Delivering on-time, on-budget projects that meet the customer’s requirements. For project-driven organizations, projects are king. They are the lifeblood of the company, and all revenue is earned from their success. Many factors influence project performance, including schedules, resources, and funding. But one factor stands out above all others that make the difference between success and failure – risk.
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Every one of us takes risks daily. Just getting out of bed in the morning is a risk. You might stub your toe in the dark on the way to the light switch or trip over the dog and break a leg. These events do not usually happen, but the possibility exists. The same is true for your project. Risk exists in all projects, and the potential that a particular risk will occur depends on the nature of the risk. Risk, like most of the elements of the other planning processes, changes as the project progresses and should be monitored throughout the project. As you get close to a risk event, that’s the time to reassess your original assumptions about the risk, your plans to deal with the risk and to make any adjustments as required. Not all risks are bad. Risks can present opportunities as well as threats to a project. All risks have causes, and if the risk event occurs during a project, there are consequences as a result of that risk.
Those consequences will likely impact one or more of the project objectives, and you will need to know whether the consequences have positive or negative impacts. Risk is, after all, uncertainty. The more you know about risks and their impacts beforehand, the better equipped you are to handle a risk when it occurs. The processes that involve risk, probably more than any other project planning process, concern balance. You want to find that point where you and the stakeholders are comfortable taking the risk based on the benefits you can potentially gain. In a nutshell, you are balancing the action of taking a risk against avoiding the consequences or impacts of a risk.
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The first step is performing the Risk Management Planning process. Here, you determine the approach you will use for risk management activities and document your plans for them in a risk management plan. You will look at that process now. Risks come about for many reasons. Some are internal to the project, and some are external. The project environment, the planning process, the project management process, inadequate resources, and so on, can all contribute to risk. Some risks you will know about in advance and plan for during this process; others will occur unannounced during the project.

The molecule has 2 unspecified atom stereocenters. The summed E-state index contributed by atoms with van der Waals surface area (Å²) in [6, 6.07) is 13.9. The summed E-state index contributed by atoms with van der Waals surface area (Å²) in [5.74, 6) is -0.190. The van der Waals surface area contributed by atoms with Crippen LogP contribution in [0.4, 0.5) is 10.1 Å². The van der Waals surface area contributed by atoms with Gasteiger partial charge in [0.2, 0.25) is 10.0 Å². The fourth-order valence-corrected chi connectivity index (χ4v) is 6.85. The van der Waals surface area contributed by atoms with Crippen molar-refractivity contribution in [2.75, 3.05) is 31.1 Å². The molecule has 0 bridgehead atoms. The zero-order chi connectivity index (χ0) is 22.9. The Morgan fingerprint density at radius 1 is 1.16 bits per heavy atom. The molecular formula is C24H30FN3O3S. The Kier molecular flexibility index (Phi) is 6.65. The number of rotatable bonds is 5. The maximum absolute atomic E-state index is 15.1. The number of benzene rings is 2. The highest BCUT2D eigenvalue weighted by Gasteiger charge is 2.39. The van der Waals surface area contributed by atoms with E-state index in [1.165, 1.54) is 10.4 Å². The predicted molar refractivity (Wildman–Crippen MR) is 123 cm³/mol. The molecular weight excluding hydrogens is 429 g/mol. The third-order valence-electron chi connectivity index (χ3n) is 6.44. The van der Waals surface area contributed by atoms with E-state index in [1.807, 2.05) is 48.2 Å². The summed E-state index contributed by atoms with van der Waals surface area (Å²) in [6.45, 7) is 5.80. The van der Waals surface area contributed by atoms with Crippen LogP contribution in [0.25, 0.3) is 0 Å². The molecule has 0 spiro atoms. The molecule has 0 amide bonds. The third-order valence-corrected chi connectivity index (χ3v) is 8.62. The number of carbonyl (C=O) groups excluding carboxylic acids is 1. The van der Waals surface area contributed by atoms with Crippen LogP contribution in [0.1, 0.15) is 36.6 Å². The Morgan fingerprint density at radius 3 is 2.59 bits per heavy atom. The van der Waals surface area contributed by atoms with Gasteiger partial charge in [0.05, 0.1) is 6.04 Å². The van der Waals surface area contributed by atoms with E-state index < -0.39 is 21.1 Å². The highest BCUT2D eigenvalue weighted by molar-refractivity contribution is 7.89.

At its core, Project Risk Management is the identification, analysis, and control of potential threats that can impact the project. Because projects often involve many parties inside and outside your organization, the question becomes, “How can you proactively control and mitigate a threat if you don’t know about it?” Each group within a project typically maintains a list of project risks and mitigation actions on their spreadsheet, making it impossible to prioritize resources on the biggest risks that could derail a project.
Risk Management Planning Inputs
Risks associated with a project generally concern the project objectives, which in turn impact time, cost, scope, quality, or any combination of the four. As you might have guessed, the project scope statement is an input to this process since it spells out your project objectives.
The Inputs of This Process Are as Follows
- Enterprise environmental factors
- Organizational process assets
- Project scope statement
- Project management plan
Tools and Techniques for Risk Management Planning
The Risk Management Planning process has one primary tool and technique: planning meetings and analysis. The purpose of these meetings, which are held with project team members, stakeholders, functional managers, and others, who might have involvement in the risk management process, is to contribute to the risk management plan. During these meetings, the fundamental plans for performing risk management activities will be discussed and determined and then documented in the risk management plan. The key outcomes of performing these planning meetings are as follows:
- Risk cost elements are developed for inclusion in the project budget.
- Schedule activities associated with risk are developed for inclusion in the project schedule.
- Risk responsibilities are assigned.
Templates for risk categories are defined or modified for this project. Definitions of terms (probability, impact, risk types, risk levels, and so on) are developed and documented. The probability and impact matrix is defined or modified for any project. Ultimately, your goal for this process concerns documenting the risk management plan (the output of this process).
Top Capabilities for Project Risk Management Include
- Centralized risk register that eliminates disconnected spreadsheets.
- Built-in accountability management clearly assigns mitigation actions and timeframes, increasing an organization’s risk-bearing capacity.
- Executive dashboards with key performance indicators deliver visibility to high priority risks that could impact project cost, schedule, or technical performance.
- It has automated alerts engine that notifies project managers early to avoid surprises.
- Workflow management that guides each risk through its lifecycle, ensuring that nothing falls through the cracks.
Whether you are building the world’s next rocket, a liquefied natural gas production plant or the next generation air traffic control system, managing project risk is critical to delivering a successful project.
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